Adjusting Nepal’s complex agricultural economy to the federalist system laid out by the new constitution will require some adjustment, but a new paper from the International Food Policy Research Institute (IFPRI) proposes several policy measures to ease the transition.

Nepal’s 2072 Federal Constitution: Implications for the Governance of the Agricultural Sector” looks at how wisdom gleaned from similar structures of government can help Nepal’s farming sector weather the change. Across Nepal’s varied geography, farming provides a livelihood for two-thirds of the population, one-third of the GDP, and half of all exports. A smooth transition in management of the agricultural sector to the new federal system is crucial to ensuring stability.

“Agriculture forms the backbone of the Nepali economy,” according to Danielle Resnick, Senior Research Fellow at IFPRI and an author of the paper. “To preserve its role the government must clearly map out the divisions of authority at each level and establish vertical coordination across all levels of government, while avoiding a one-size-fits-all solutions.”

The authors conducted an original survey of 100 agriculture officials at the local level, as well as more than two-dozen interviews with high-level stakeholders. Their analysis considers examples from India, Indonesia, Kenya, Malaysia, and South Africa.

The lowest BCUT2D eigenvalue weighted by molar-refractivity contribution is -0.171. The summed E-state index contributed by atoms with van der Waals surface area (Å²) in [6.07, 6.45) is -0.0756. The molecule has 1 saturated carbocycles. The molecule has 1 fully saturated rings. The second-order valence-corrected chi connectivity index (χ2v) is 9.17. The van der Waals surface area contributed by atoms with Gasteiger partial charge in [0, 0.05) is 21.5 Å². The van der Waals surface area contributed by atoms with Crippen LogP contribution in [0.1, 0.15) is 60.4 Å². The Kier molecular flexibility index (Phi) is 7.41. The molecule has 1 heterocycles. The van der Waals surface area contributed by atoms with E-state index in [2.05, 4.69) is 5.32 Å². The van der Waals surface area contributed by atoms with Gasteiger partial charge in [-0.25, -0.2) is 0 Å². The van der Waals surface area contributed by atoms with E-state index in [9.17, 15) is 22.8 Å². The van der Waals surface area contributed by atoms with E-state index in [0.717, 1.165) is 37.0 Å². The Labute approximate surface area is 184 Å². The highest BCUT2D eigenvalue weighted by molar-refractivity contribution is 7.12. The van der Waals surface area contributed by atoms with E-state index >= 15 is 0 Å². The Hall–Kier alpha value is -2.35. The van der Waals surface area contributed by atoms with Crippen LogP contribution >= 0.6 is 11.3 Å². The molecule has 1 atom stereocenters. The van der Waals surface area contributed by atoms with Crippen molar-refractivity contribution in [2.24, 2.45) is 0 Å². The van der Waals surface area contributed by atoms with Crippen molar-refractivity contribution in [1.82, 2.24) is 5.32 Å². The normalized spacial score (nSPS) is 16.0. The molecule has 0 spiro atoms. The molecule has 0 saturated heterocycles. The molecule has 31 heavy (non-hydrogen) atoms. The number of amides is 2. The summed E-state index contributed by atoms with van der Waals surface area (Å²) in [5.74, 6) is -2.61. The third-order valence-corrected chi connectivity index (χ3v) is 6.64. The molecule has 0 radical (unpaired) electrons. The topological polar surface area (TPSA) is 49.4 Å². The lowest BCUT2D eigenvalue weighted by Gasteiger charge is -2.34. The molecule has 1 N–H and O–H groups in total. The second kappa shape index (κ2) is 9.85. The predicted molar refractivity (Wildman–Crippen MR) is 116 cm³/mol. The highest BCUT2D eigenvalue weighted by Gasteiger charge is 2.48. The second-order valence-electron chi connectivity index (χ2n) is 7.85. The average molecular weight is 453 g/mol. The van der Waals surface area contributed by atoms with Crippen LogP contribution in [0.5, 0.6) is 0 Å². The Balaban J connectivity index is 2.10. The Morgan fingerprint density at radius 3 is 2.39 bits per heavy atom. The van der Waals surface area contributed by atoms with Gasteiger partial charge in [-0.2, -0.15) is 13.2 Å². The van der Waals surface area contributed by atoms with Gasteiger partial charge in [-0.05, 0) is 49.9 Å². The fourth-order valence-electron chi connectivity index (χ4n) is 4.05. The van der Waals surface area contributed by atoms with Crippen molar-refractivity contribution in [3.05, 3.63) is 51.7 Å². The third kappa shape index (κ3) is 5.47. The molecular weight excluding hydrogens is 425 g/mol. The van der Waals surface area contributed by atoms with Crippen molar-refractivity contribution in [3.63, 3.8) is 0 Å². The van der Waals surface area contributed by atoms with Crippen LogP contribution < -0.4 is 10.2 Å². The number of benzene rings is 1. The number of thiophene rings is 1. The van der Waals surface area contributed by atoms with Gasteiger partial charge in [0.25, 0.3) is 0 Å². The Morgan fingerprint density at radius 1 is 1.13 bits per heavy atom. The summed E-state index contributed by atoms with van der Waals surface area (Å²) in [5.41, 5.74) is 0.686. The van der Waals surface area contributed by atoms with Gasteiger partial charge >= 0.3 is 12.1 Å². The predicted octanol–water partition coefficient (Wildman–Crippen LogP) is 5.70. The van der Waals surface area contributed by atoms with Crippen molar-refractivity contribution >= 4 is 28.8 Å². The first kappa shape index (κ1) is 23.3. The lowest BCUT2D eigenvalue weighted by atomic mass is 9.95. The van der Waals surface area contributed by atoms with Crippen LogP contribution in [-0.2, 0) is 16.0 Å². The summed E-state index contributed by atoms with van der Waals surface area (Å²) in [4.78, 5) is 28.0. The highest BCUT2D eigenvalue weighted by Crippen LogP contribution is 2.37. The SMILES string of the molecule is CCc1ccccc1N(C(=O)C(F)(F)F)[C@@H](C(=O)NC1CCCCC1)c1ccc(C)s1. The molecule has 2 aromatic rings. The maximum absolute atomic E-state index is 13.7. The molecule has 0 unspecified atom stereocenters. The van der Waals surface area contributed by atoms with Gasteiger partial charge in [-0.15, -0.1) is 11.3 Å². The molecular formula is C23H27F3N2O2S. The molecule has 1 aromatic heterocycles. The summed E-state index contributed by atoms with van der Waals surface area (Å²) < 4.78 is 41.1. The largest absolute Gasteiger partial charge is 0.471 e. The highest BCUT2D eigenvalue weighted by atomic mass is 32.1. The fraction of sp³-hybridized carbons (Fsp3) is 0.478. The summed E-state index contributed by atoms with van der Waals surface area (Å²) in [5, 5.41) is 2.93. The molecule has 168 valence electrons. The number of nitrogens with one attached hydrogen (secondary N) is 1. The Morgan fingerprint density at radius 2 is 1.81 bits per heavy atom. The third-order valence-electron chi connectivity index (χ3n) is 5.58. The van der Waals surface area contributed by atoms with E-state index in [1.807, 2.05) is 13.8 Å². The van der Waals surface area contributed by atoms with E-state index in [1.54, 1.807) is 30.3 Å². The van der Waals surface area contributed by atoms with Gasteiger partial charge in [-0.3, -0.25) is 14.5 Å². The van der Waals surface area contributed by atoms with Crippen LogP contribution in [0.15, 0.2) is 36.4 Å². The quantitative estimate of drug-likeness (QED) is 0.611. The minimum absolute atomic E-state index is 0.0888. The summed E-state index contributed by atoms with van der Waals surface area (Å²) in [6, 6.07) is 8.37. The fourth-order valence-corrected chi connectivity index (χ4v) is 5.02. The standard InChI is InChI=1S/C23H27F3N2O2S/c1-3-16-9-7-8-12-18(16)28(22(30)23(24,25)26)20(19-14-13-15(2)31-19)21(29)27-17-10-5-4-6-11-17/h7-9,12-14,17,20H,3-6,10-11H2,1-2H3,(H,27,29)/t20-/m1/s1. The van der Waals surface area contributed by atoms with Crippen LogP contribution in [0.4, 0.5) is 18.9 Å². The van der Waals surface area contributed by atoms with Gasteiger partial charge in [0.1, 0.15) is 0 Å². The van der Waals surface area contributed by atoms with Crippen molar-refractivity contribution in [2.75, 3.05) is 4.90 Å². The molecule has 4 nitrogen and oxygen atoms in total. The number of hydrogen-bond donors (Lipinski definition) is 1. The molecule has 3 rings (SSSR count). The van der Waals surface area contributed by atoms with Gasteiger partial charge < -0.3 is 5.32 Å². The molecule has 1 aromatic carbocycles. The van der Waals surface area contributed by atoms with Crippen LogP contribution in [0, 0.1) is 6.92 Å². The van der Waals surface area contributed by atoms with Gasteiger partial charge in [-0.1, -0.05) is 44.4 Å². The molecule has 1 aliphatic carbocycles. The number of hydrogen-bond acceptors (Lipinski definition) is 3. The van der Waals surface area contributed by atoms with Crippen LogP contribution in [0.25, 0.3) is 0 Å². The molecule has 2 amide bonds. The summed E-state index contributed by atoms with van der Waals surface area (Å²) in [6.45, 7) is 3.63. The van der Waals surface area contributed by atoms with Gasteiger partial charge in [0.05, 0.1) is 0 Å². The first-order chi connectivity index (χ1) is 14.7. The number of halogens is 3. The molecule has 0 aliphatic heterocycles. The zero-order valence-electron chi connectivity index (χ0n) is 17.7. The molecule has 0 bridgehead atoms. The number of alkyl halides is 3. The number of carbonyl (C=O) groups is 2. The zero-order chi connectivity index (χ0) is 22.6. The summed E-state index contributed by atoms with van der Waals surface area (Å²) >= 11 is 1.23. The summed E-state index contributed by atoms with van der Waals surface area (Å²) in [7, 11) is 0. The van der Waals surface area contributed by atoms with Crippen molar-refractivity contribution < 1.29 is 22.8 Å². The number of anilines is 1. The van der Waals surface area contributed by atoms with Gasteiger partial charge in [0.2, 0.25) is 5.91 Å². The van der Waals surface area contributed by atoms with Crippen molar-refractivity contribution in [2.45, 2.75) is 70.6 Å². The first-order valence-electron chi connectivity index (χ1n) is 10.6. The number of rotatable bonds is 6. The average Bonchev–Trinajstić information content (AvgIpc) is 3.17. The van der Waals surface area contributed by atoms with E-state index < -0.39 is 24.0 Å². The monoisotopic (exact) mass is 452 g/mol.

“Nepal is much smaller than our other examples, and adapting their lessons will require a smaller scale,” says Resnick. “As decentralization proceeds, local governments should not receive obligations that exceed their ability to provide services, or the citizens could quickly lose faith.”

But Nepal’s decade of experience with local government and decentralization will ease this transition, says Jordan Kyle, Associate Research Fellow at IFPRI and an author of the paper. “The new constitution has strong provisions for food security, and the last ten years have taught citizens how to articulate their demands for local agricultural planning priorities. Without that experience, federalism would have been a much harder change.”

The International Food Policy Research Institute (IFPRI) seeks sustainable solutions for ending hunger and poverty. IFPRI was established in 1975 to identify and analyze alternative national and international strategies and policies for meeting the food needs of the developing world, with particular emphasis on low-income countries and on the poorer groups in those countries. 

Photo: Asian Development BankCC BY-NC-ND 2.0